Many mornings, at some point during the walk, I will stop and do what I call Four Directions Eurythmy and/or certain breathing exercises designed to clean the lungs. I find it particularly beneficial to do breathing exercises on the beach or in the forest where the air is pristine and the prana highly charged.

During the day, if I’m doing a lot of work at the computer, I get up regularly from my chair, doing some jumping on a lymphasiser (mini-trampoline or rebounder) or wander out into the garden to do a little pruning, weeding, hand watering or harvesting.

Late in the afternoon, before the evening meal I do Six Healing Sounds and the Inner Smile. It’s a great way to release any tension or emotional dross accumulated during the day. I love this practice. Sometimes I do a little yoga before the Six Healing Sounds or in place of them. The asanas I choose would be dependent on how I’m feeling. It is likely I would include Cat/Cow, the Shoulder Stand or the Fish.

Before bed I offer a prayer, read a little and fall asleep, often midway through a sentence with the book open on my lap. Lucia often sorts me out or I wake later to turn the light out (not ideal but that’s me; I can fall asleep anywhere, which is a bit of an issue when I’m driving the car!

Please note I am intentionally not rigid about the above practices. I apply them consistently but I will miss some elements at times. I feel it is important to go with the flow. There’s no freedom in ‘have to’ or obligation. Do what feels good. On average I probably do yoga six days a week.

A practice is ever-evolving. Back in 2000 and 2001, after Power of Sound Teacher Training with Chris James in Australia, I used to retire in late afternoon to our little octagonal eco-lodge and spend about 45 minutes to an hour doing sound work. I had some real breakthroughs with my voice after I’d done those exercises daily for three months.

Success with your practice, folks! I’d love to hear your comments.

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Radio host, inspirational speaker and health educator John Haines is the author of In Search of Simplicity: A True Story that Changes Lives, a startlingly poignant and inspiring real-life endorsement of the power of thought, belief and synchronicity in one’s life.

1. Your health is your most important asset. You should dedicate at least 1/10 of your day to your physical, mental and spiritual well being.

2. Having a solid spiritual practice is the key to surviving challenging times and there’s little doubt we live in challenging times.

3. Starting your day with mantra and meditation brings clarity and purpose to the other important goals of your life. Sadhana (or spiritual practice) is an anchor for the rest of the day. Beginning the day on a high note sets the tone for the rest of the day.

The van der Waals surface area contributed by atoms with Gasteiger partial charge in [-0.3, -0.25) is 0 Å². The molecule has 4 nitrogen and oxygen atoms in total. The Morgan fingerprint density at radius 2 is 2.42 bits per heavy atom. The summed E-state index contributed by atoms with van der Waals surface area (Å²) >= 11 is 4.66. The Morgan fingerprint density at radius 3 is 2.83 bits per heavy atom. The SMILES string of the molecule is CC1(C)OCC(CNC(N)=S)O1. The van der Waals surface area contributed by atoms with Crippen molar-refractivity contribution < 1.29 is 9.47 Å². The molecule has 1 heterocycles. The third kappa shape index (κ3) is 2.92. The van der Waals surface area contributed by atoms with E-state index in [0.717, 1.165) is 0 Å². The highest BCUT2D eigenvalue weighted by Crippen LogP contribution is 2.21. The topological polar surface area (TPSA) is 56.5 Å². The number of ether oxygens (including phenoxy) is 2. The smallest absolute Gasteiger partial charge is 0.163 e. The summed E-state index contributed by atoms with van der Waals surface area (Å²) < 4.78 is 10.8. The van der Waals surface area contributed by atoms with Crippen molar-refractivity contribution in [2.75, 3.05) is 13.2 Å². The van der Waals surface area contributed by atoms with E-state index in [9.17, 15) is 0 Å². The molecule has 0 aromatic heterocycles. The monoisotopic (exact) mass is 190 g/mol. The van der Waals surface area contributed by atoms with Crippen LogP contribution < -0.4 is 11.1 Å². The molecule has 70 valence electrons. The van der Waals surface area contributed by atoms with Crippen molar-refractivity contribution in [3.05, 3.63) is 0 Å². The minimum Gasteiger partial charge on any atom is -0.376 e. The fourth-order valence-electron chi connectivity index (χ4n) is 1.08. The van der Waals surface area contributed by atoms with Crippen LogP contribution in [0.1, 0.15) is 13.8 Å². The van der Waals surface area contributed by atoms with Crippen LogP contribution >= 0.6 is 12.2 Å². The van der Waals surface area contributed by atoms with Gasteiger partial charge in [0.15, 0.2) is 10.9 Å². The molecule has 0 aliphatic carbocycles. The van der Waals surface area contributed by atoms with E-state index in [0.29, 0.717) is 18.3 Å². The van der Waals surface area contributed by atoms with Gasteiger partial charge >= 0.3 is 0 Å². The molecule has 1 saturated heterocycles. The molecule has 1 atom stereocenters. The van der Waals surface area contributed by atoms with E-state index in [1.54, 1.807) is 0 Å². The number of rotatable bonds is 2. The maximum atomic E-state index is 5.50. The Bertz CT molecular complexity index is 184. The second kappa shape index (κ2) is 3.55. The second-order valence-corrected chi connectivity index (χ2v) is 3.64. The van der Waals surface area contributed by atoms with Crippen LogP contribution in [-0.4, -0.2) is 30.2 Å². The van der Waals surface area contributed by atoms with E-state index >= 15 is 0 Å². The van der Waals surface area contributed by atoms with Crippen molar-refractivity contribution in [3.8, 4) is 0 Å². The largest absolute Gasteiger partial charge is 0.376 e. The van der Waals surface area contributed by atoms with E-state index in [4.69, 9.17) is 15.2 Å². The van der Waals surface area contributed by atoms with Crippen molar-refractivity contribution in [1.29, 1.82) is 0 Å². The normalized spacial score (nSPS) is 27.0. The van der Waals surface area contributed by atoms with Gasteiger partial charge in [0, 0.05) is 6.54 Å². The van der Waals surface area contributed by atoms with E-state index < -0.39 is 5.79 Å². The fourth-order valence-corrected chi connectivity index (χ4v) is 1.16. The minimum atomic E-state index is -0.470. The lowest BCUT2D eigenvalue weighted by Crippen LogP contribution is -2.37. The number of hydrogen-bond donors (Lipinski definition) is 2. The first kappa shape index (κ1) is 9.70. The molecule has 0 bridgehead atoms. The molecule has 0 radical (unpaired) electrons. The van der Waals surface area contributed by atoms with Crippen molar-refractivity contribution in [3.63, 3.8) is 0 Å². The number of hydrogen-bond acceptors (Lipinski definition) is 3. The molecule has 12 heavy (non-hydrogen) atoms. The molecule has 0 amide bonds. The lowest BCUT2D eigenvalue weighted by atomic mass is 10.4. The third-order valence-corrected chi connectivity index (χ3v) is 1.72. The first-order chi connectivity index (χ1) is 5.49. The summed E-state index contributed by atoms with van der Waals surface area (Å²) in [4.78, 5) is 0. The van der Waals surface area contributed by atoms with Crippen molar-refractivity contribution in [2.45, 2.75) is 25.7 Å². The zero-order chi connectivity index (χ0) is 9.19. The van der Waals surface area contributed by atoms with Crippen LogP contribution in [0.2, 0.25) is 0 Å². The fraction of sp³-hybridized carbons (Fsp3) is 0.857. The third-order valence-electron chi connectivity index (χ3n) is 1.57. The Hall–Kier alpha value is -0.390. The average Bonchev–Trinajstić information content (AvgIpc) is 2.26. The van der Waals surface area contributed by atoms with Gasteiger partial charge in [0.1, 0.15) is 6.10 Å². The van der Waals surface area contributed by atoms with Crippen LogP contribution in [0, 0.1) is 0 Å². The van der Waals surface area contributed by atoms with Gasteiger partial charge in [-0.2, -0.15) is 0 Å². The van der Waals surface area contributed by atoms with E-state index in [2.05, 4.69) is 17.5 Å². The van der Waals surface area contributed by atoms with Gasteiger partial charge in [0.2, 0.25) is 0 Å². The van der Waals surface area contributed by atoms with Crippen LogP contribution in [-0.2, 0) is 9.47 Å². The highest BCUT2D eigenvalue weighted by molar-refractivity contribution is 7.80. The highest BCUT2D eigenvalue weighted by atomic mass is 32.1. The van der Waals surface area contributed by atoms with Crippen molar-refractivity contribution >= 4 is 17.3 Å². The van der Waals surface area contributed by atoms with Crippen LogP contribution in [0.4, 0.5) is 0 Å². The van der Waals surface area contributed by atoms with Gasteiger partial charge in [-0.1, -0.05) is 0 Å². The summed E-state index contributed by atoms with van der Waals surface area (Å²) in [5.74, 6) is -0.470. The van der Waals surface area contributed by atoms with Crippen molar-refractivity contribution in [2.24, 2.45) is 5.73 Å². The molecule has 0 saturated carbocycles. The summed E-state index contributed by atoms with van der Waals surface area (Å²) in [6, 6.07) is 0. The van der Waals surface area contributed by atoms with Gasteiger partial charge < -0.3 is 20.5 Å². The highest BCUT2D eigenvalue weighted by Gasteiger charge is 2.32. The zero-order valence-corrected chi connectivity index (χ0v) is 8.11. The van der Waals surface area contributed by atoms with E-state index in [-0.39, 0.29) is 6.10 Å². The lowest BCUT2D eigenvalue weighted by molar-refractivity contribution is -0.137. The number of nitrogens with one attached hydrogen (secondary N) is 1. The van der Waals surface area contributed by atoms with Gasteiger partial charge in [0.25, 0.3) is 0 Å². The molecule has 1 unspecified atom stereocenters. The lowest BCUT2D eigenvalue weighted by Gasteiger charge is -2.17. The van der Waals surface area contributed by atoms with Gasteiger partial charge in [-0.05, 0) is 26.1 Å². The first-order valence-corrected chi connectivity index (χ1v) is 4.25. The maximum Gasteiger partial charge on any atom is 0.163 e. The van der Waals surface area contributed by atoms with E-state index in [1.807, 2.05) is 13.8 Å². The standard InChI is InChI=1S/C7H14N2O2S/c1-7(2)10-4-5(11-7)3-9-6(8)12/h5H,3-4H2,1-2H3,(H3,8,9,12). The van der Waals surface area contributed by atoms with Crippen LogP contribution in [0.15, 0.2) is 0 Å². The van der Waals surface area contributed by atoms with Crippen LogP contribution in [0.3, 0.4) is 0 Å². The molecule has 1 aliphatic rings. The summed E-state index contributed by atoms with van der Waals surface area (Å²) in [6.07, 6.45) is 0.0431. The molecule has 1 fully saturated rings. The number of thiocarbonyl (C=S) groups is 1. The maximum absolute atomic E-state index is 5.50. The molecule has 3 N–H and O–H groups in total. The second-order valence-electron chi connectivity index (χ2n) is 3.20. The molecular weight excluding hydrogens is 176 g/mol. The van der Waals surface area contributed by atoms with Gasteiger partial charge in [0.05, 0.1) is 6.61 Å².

4. Sadhana is the time you develop your relationship to your Self. Maintaining a healthy relationship with your Self, is the key to strengthening your relationships with others. It’s your light that others feel. Turn it on.

5. The early morning hours have less electrical and mental activity in the air, allowing the mind to focus better and deep awareness to be obtained.

6. Your subconscious mind absorbs so much unconscious information. Conscious relaxation of the mind through yoga, meditative chanting, and deep meditative silence provides the best avenue to consciously enlighten yourself.

7. Great things come with depth. All masters have transcended through the depth of their practice be it in music, business, sports, science, spirituality or Love. The cure for bitterness and disillusionment is discipline. Daily practice with discipline leads to enlightenment.

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John Haines is the author of In Search of Simplicity: A True Story that Changes Lives, a startlingly poignant and inspiring real-life endorsement of the power of thought, belief and synchronicity in one’s life.

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I’m a lucky man. I wake up every day in paradise and I go to sleep in the same place.

 

In the last year we’ve lost almost every penny of our savings, after having been mortgage-free most of our life together.

 

Yet I don’t feel sorry for myself. I am so lucky.

 

I was introduced to yoga by Lucia 20 years ago when we met in the Himalayas. I continue to start nearly every day with a refreshing taste of yoga and meditation, the ultimate breakfast for me. Now, after many years away from it, Lucia has resumed teaching—two early morning classes each week here in our house. I attend them, along with a small malleable group of good friends. I feel like I’m living in an ashram. I am so lucky.

 

Late most afternoons, when much of my work for the day is done, I retreat to my room for Six Healing Sounds and relaxation. This quiet time feels so good to me. I am so lucky.

 

Most Wednesday evenings I walk along the beach, turn inland and up a hill to the radio station where I interview some amazing person for an hour on radio and cable television. I call that show Voices from the North and I love doing it. I am so lucky.

 

Most Thursday evenings a dear friend leads a small dedicated group of us in Sanskrit chanting. I walk along our beautiful beach to and from her home. I am so lucky.

 

Other evenings I walk alone or with Lucia, work in the garden or play outside with my children, the air alive with the heavenly fragrance of Queen of the Night and Datura. What more could a man ask for? I am so lucky.

 

Every month my family attends our local Ceilidh, an alcohol-free evening of live, quality music performed by talented local musicians. We dance for hours, swept away in the joyful atmosphere of community. I am so lucky.

 

I have one small problem: finding the time to put into place all I am inspired to do, write and share. I take it one small happy step at a time.

 

At night, before bed, I pick up my guitar and sing one or two of my devotional songs, make a simple prayer asking that I can continue to be a clear channel of service to humanity, and I fall peacefully asleep. I am healthy, I am happy and I’m in love. I am so lucky.